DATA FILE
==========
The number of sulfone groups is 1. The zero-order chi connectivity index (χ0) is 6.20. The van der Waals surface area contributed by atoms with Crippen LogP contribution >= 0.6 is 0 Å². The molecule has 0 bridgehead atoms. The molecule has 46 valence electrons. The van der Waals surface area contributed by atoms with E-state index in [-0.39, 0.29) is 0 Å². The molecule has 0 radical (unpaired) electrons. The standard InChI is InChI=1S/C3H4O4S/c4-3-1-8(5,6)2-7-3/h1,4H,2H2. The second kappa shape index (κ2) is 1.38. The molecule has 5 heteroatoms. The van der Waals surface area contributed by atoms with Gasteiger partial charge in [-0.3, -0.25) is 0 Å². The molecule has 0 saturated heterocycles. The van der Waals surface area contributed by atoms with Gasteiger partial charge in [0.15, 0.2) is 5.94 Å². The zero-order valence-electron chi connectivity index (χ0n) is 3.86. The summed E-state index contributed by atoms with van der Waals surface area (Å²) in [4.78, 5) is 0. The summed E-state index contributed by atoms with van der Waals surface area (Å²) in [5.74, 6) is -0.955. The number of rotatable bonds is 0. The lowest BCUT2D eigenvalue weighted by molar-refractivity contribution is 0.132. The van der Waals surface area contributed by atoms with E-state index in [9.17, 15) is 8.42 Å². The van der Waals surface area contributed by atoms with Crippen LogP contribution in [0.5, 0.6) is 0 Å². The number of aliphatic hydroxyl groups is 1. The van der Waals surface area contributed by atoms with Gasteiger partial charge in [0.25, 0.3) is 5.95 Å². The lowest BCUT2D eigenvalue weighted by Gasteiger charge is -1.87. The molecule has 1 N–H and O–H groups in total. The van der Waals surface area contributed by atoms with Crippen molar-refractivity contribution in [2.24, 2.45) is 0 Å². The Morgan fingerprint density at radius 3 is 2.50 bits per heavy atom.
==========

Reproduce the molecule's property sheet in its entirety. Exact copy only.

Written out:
The number of sulfone groups is 1. The zero-order chi connectivity index (χ0) is 6.20. The van der Waals surface area contributed by atoms with Crippen LogP contribution >= 0.6 is 0 Å². The molecule has 0 bridgehead atoms. The molecule has 46 valence electrons. The van der Waals surface area contributed by atoms with E-state index in [-0.39, 0.29) is 0 Å². The molecule has 0 radical (unpaired) electrons. The standard InChI is InChI=1S/C3H4O4S/c4-3-1-8(5,6)2-7-3/h1,4H,2H2. The second kappa shape index (κ2) is 1.38. The molecule has 5 heteroatoms. The van der Waals surface area contributed by atoms with Gasteiger partial charge in [-0.3, -0.25) is 0 Å². The molecule has 0 saturated heterocycles. The van der Waals surface area contributed by atoms with Gasteiger partial charge in [0.15, 0.2) is 5.94 Å². The zero-order valence-electron chi connectivity index (χ0n) is 3.86. The summed E-state index contributed by atoms with van der Waals surface area (Å²) in [4.78, 5) is 0. The summed E-state index contributed by atoms with van der Waals surface area (Å²) in [5.74, 6) is -0.955. The number of rotatable bonds is 0. The lowest BCUT2D eigenvalue weighted by molar-refractivity contribution is 0.132. The van der Waals surface area contributed by atoms with E-state index in [9.17, 15) is 8.42 Å². The van der Waals surface area contributed by atoms with Crippen LogP contribution in [0.5, 0.6) is 0 Å². The number of aliphatic hydroxyl groups is 1. The van der Waals surface area contributed by atoms with Gasteiger partial charge in [0.25, 0.3) is 5.95 Å². The lowest BCUT2D eigenvalue weighted by Gasteiger charge is -1.87. The molecule has 1 N–H and O–H groups in total. The van der Waals surface area contributed by atoms with Crippen molar-refractivity contribution in [2.24, 2.45) is 0 Å². The Morgan fingerprint density at radius 3 is 2.50 bits per heavy atom.